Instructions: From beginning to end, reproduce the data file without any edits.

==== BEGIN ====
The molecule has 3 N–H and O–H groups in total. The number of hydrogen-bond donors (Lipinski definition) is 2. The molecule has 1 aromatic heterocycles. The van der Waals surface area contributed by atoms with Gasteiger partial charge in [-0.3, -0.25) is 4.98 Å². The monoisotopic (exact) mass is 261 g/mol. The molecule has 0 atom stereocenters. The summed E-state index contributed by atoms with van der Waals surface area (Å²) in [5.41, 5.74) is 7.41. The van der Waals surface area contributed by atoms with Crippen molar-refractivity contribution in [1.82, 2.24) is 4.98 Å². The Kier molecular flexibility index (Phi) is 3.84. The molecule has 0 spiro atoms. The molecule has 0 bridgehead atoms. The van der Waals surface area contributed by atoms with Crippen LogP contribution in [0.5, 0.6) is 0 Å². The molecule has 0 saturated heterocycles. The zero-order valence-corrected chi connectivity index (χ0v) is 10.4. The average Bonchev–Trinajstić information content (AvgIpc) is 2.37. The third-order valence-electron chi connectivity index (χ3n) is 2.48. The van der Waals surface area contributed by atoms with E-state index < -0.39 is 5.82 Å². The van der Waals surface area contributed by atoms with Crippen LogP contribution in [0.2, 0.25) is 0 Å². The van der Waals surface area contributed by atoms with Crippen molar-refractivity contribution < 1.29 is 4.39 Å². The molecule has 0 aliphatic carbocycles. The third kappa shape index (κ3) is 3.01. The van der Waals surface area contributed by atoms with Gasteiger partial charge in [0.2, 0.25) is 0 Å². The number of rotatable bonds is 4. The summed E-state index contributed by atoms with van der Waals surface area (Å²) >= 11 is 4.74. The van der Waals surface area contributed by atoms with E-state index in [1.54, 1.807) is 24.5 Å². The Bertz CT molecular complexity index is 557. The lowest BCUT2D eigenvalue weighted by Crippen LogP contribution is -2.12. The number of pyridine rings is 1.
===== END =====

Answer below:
The molecule has 3 N–H and O–H groups in total. The number of hydrogen-bond donors (Lipinski definition) is 2. The molecule has 1 aromatic heterocycles. The van der Waals surface area contributed by atoms with Gasteiger partial charge in [-0.3, -0.25) is 4.98 Å². The monoisotopic (exact) mass is 261 g/mol. The molecule has 0 atom stereocenters. The summed E-state index contributed by atoms with van der Waals surface area (Å²) in [5.41, 5.74) is 7.41. The van der Waals surface area contributed by atoms with Crippen molar-refractivity contribution in [1.82, 2.24) is 4.98 Å². The Kier molecular flexibility index (Phi) is 3.84. The molecule has 0 spiro atoms. The molecule has 0 bridgehead atoms. The van der Waals surface area contributed by atoms with Crippen LogP contribution in [0.5, 0.6) is 0 Å². The molecule has 0 saturated heterocycles. The zero-order valence-corrected chi connectivity index (χ0v) is 10.4. The average Bonchev–Trinajstić information content (AvgIpc) is 2.37. The third-order valence-electron chi connectivity index (χ3n) is 2.48. The van der Waals surface area contributed by atoms with E-state index < -0.39 is 5.82 Å². The van der Waals surface area contributed by atoms with Crippen LogP contribution in [0.2, 0.25) is 0 Å². The van der Waals surface area contributed by atoms with Crippen molar-refractivity contribution < 1.29 is 4.39 Å². The molecule has 0 aliphatic carbocycles. The third kappa shape index (κ3) is 3.01. The van der Waals surface area contributed by atoms with Gasteiger partial charge in [0.2, 0.25) is 0 Å². The number of rotatable bonds is 4. The summed E-state index contributed by atoms with van der Waals surface area (Å²) >= 11 is 4.74. The van der Waals surface area contributed by atoms with E-state index in [1.54, 1.807) is 24.5 Å². The Bertz CT molecular complexity index is 557. The lowest BCUT2D eigenvalue weighted by Crippen LogP contribution is -2.12. The number of pyridine rings is 1.